Uruguay - Foreign trade



Uruguay Foreign Trade 2038
Photo by: Kheng Guan Toh

Uruguay traditionally relies on foreign sales of wool, hides, and meat products for its export revenues, which increased steadily until 1998, and then dropped off slightly. Export revenues from goods and services annually increased by an average of 3.3% during 1977–87, and by 8.2% between 1988 and 1998. The value of imports fell by an average 1.7% per year during the 1980s, but have increased by an average of 17.1% annually during 1990–95. In 2000, exports increased by 2.6%, and imports rose 3.3%.

Imports have been stimulated by falling tariffs, the ongoing implementation of MERCOSUR agreements, revaluation of the Uruguayan peso, and gradual liberalization of the economy. Rising imports of consumer goods reflect pent-up demand, while increased imports of capital goods reflect the need to upgrade industrial facilities to meet foreign competition. In the first half of 1999, Uruguay's exports declined by 25%. The nation's trade deficit nearly doubled between 1998 and 1999 as a result of the international financial recession.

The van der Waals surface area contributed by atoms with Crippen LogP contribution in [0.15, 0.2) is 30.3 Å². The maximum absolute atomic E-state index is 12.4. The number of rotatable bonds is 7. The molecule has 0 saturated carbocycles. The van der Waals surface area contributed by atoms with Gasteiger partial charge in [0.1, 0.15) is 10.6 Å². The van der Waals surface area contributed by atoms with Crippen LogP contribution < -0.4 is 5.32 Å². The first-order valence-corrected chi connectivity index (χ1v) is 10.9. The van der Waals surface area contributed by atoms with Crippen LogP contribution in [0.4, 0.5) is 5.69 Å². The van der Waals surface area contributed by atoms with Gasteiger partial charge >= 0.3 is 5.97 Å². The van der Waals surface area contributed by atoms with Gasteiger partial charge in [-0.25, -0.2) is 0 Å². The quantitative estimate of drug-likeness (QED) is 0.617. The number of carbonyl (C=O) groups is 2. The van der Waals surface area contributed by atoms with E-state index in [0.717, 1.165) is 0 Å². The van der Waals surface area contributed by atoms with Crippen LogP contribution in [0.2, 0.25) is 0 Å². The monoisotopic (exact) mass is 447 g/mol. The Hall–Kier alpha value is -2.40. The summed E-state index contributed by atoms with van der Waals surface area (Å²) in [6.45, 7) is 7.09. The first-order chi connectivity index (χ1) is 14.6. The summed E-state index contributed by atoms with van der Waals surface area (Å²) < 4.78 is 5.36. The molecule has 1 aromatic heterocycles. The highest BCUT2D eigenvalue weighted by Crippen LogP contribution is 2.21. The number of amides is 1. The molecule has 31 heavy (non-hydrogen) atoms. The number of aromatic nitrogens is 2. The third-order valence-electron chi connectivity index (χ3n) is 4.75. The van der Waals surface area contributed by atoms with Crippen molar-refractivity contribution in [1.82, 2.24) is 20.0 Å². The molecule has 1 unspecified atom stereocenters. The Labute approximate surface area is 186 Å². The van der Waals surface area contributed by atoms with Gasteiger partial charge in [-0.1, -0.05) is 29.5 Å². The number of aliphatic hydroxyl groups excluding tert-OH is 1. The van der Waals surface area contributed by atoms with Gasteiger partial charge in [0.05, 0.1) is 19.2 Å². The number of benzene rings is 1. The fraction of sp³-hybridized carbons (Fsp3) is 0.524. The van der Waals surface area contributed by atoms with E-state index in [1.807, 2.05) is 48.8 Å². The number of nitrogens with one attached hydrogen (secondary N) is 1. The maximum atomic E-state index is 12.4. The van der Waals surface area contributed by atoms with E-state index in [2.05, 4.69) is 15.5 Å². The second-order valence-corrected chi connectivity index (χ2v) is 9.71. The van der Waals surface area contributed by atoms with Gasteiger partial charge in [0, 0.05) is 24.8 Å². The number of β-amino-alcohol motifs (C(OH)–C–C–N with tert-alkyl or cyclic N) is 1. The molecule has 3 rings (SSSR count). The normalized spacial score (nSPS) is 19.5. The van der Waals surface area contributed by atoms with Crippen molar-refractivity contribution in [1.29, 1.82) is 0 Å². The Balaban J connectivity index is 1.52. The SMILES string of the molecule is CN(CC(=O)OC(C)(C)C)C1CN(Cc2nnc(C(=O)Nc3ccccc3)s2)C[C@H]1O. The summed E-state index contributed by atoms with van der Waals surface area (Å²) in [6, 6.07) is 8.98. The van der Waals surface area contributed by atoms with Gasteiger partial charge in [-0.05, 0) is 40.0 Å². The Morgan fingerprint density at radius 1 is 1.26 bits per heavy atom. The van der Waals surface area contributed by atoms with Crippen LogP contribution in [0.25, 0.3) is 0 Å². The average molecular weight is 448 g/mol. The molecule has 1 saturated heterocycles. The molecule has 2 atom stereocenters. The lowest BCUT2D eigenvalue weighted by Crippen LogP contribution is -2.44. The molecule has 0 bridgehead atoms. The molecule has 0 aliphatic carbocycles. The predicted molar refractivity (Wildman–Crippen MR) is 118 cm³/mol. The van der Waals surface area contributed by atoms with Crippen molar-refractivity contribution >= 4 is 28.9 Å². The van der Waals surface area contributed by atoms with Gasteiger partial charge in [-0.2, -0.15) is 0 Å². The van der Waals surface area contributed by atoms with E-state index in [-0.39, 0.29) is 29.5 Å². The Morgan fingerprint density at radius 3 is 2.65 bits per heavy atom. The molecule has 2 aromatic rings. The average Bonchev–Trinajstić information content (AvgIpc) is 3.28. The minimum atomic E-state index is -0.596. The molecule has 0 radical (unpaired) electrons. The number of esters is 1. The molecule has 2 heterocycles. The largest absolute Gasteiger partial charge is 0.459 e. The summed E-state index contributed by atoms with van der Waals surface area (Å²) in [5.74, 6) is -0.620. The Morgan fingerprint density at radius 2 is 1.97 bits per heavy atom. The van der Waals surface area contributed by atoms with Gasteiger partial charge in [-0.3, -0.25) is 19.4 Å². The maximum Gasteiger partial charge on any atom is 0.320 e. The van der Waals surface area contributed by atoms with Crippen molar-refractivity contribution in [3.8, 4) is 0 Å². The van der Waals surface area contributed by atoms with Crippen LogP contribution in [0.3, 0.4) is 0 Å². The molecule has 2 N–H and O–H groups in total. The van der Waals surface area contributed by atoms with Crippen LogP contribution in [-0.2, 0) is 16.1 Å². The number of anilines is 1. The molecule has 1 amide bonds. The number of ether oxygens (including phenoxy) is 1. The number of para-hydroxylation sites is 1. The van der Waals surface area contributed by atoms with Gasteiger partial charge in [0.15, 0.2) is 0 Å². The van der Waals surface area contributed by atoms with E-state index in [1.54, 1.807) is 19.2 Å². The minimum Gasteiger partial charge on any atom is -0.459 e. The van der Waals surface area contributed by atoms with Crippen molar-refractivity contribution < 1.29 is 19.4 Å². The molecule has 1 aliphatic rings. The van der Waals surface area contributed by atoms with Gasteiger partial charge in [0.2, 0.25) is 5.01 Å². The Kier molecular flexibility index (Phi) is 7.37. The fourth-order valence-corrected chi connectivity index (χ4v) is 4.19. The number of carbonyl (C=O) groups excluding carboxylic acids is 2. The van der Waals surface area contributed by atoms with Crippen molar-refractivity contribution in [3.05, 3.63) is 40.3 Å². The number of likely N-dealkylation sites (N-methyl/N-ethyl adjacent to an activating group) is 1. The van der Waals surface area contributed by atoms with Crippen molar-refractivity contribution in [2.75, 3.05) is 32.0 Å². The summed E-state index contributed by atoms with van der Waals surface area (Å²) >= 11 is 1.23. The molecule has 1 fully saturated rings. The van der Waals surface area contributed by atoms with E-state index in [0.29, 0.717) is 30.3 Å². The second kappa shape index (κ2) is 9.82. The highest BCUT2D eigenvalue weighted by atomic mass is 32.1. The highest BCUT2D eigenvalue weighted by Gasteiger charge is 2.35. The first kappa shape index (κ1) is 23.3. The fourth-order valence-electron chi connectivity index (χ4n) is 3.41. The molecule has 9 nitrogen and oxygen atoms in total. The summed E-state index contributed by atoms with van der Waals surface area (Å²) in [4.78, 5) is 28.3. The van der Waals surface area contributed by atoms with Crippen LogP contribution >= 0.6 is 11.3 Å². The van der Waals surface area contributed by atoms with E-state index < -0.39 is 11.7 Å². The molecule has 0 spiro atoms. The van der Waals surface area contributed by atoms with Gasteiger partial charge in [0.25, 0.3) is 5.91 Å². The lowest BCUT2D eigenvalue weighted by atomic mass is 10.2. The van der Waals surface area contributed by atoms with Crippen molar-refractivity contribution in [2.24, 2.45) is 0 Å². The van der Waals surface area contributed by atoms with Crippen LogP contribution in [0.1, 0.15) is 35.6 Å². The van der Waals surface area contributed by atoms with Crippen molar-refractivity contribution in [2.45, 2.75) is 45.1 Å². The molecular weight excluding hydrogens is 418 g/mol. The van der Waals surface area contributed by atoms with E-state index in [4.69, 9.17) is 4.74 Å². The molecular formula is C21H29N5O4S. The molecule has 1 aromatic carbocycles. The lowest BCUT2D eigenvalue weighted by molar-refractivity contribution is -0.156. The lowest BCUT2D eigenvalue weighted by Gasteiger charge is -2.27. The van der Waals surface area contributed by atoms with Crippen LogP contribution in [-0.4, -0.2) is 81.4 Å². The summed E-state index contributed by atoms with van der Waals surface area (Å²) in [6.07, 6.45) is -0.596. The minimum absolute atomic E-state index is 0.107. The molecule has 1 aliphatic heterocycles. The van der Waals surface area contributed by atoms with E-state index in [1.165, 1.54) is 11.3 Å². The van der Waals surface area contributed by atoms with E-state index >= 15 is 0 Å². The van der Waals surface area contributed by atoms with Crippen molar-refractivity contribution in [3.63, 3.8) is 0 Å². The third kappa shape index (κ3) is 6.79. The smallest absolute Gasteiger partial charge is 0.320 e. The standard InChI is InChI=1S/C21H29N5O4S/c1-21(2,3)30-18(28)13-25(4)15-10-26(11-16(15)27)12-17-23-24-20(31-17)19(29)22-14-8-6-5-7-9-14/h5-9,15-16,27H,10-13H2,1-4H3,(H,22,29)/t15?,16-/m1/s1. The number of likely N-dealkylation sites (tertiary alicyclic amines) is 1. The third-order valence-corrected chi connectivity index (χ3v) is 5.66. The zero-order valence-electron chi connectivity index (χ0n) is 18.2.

Uruguay's major commodity exports are meat (19%), leather (9.4%) rice (7.2%), and automobiles (68%). Other exports include dairy products (5.5%) and textile yarn (5.0%)

In 2000, Uruguay's imports were distributed among the following categories: consumer goods, 17.4%; food, 9.0%; fuels, 15.4%; industrial supplies, 31.9%; machinery, 16.0%; and transport, 10.4%.

Trade with Brazil and Argentina accounts for about half of Uruguay's trade. Principal trading partners in 2000 (in millions of US dollars) were as follows:

Uruguay

COUNTRY EXPORTS IMPORTS BALANCE
Brazil 530 667 -137
Argentina 411 836 -425
United States 192 339 -147
China (inc. Hong Kong) 115 142 -27
Germany 90 105 -15
United Kingdom 72 64 8
Italy 69 110 -41
Spain 60 114 -54
Chile 56 59 -3
France 17 145 -128
Venezuela 15 150 -135
Also read article about Uruguay from Wikipedia

User Contributions:

1
Hailey
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Feb 19, 2011 @ 1:13 pm
This is a great article! Its full of helpful information. The only thing that would make it better is if it also included the imports of Uruguay.

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